|Coat Of Arms||Argent Cross Crosslet Fitchee Sable A Canton Vert Charged With A Tree Or|
|Motto||"Virtus Pro Deo"|
|Social Class||Vassal Knight|
|Land Owned||Manor of Winterbourne Stoke|
|Family Characteristic||Never Forgets A Face|
Born in the year 478, knighted in the year 499. His relationship with his father (the deceased Sir Robert) was famously stormy in his earlier years, but he has now come to inherit the family manor of Winterbourne Stoke following his sire's demise. The family have lived on this same manor in the county of Salisbury for some generations, and are vassals in good stead. Sir Peter follows the British Christian faith, and encourages his peasantry to do the same.
Appearance & CharacterEdit
Sir Peter is a distinctly average looking knight; his hair is somewhat brown, his face is somewhat flat, his muscles are somewhat defined. In all things, he appears to be the model of a Christian knight: highly talented with the sword, a massive monster of a man, and skilled in the noble pursuits of hunting and falconry. In the religious sphere Sir Peter's piety is well known, and his talents in this area extend to the reading of the Vulgate Latin Bible and the knowledge of how to administer the holy sacraments. In general the young knight appears keen, and he is determined to live his life in devotion to his lord and God.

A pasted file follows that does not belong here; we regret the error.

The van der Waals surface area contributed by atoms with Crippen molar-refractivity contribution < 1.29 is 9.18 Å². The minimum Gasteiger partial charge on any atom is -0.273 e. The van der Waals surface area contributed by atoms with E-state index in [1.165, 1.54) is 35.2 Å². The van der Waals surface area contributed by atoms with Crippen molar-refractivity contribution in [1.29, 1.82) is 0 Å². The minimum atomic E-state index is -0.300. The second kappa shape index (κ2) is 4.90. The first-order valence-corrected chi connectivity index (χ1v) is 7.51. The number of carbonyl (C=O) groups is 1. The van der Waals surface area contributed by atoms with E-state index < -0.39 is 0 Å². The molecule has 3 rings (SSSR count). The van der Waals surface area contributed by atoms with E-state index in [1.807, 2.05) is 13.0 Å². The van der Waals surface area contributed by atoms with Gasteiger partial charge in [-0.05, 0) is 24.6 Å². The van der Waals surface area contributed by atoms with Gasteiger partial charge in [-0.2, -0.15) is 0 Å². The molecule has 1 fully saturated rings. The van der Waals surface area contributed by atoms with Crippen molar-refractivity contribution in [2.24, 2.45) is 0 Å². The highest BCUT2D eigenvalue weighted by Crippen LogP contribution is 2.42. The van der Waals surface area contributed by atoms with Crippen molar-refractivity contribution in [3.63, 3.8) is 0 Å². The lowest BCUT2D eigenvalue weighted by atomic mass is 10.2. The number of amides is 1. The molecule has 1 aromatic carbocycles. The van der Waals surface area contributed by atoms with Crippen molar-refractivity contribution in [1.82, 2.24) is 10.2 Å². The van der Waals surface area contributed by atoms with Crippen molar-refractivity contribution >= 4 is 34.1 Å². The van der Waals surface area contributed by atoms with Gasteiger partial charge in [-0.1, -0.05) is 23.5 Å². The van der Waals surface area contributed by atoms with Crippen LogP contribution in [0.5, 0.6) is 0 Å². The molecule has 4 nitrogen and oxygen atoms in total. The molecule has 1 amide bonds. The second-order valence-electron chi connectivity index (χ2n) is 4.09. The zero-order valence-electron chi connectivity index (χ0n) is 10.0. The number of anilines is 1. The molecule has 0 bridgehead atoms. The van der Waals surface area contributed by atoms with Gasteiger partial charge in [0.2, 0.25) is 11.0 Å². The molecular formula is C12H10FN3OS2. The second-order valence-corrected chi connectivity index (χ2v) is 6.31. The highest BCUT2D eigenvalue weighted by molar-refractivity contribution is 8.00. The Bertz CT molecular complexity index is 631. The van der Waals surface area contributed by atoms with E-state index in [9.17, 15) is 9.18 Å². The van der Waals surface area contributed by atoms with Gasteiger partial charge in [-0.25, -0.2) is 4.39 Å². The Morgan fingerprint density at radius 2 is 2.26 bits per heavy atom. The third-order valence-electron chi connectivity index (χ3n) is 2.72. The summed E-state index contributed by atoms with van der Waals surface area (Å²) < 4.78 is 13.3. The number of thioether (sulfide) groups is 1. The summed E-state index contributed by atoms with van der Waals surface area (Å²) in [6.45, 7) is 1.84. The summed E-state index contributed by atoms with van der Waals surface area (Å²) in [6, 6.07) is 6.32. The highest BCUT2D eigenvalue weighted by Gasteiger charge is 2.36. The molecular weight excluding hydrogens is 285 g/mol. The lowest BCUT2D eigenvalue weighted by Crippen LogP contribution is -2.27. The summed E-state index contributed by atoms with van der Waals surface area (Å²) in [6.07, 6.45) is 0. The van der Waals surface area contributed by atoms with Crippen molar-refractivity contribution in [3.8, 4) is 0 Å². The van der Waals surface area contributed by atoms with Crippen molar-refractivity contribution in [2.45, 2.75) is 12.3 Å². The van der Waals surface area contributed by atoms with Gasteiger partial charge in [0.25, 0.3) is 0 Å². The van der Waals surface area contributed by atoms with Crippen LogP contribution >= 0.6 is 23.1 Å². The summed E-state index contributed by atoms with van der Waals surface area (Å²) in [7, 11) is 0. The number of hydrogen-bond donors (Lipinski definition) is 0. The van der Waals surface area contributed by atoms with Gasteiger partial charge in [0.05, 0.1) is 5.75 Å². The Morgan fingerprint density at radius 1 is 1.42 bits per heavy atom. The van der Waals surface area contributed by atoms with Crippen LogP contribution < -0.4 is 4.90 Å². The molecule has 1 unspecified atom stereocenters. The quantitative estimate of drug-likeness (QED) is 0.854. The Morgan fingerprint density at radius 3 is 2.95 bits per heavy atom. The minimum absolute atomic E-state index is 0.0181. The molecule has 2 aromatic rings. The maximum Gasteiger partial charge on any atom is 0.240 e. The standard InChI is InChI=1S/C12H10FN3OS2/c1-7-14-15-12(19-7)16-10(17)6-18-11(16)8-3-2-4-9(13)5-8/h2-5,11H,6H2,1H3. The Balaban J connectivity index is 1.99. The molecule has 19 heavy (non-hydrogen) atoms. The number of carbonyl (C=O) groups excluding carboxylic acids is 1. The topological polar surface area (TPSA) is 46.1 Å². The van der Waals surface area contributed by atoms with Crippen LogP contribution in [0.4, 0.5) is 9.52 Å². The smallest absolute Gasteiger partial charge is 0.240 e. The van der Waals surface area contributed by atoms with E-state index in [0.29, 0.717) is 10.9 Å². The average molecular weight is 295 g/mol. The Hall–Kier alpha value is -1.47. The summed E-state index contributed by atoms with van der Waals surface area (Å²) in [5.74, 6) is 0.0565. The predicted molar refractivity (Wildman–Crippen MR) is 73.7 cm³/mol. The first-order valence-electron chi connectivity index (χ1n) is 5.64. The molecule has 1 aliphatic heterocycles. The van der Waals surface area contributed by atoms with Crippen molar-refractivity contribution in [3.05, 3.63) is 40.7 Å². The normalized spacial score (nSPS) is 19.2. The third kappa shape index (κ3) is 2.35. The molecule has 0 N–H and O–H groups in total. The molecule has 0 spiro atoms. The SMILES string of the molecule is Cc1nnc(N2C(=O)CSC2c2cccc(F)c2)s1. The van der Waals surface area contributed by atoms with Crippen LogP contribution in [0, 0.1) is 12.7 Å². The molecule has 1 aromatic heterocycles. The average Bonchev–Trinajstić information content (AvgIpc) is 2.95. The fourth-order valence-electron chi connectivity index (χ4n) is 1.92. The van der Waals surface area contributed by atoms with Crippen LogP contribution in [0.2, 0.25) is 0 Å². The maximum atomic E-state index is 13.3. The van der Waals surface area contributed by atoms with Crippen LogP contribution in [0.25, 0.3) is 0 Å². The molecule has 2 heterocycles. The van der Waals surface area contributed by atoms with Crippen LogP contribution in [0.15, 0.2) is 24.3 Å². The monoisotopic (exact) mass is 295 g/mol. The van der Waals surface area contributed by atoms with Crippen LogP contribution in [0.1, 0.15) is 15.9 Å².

In the year 499, he took part in the successful quest to retrieve the lost child of Sir Rhodri. During this quest he jousted with the fairy knight Sir Lance, using a then-anachronistic concept of 'for love' to determine the results. He also won some renown for besting the dwarf of Castle Sauvage in a game of tabula, before demonstrating his knowledge of famous figures in a quiz of Recognize.
In the spring court preceeding these events, Sir Peter spoke forth in opposition to the plan to enter an alliance with Cornwall, despite the presence of Prince Mark at court, citing his concern that Salisbury could become known for allying with enemies of Logres rather than with her fellow counties.
Sir Peter accompanied the other knights to the aid to Hertford, and took part in the battle of Beale Valet, versus Saxons from Anglesey. He fell while defending his liege lord, Sir Rhodri, from mad Saxon berserkers, and after the battle his tomb was raised by the funds of his fellow-knights. He left a younger brother, Young Sir Paul, to inherit his titles and manor.